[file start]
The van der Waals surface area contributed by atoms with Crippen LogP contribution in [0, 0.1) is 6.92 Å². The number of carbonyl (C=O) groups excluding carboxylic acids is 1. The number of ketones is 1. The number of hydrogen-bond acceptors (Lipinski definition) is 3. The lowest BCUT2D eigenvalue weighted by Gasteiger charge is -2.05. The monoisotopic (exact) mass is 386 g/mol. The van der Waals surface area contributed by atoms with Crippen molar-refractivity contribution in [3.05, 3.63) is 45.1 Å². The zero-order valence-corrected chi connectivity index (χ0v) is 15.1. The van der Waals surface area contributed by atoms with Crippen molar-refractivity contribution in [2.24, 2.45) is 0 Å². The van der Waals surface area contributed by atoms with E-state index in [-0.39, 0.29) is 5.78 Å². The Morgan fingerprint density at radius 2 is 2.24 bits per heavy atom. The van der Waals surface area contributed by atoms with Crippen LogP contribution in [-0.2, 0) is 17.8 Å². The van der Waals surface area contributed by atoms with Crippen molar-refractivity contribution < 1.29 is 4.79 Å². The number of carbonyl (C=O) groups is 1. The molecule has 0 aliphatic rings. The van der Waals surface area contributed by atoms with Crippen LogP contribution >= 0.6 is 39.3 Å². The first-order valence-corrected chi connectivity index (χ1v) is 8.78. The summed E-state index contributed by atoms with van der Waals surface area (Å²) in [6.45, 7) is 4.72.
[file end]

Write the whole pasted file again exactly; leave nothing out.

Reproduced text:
The van der Waals surface area contributed by atoms with Crippen LogP contribution in [0, 0.1) is 6.92 Å². The number of carbonyl (C=O) groups excluding carboxylic acids is 1. The number of ketones is 1. The number of hydrogen-bond acceptors (Lipinski definition) is 3. The lowest BCUT2D eigenvalue weighted by Gasteiger charge is -2.05. The monoisotopic (exact) mass is 386 g/mol. The van der Waals surface area contributed by atoms with Crippen molar-refractivity contribution in [3.05, 3.63) is 45.1 Å². The zero-order valence-corrected chi connectivity index (χ0v) is 15.1. The van der Waals surface area contributed by atoms with Crippen molar-refractivity contribution in [2.24, 2.45) is 0 Å². The van der Waals surface area contributed by atoms with E-state index in [-0.39, 0.29) is 5.78 Å². The Morgan fingerprint density at radius 2 is 2.24 bits per heavy atom. The van der Waals surface area contributed by atoms with Crippen LogP contribution in [-0.2, 0) is 17.8 Å². The van der Waals surface area contributed by atoms with Crippen molar-refractivity contribution < 1.29 is 4.79 Å². The number of carbonyl (C=O) groups is 1. The molecule has 0 aliphatic rings. The van der Waals surface area contributed by atoms with Crippen LogP contribution >= 0.6 is 39.3 Å². The first-order valence-corrected chi connectivity index (χ1v) is 8.78. The summed E-state index contributed by atoms with van der Waals surface area (Å²) in [6.45, 7) is 4.72.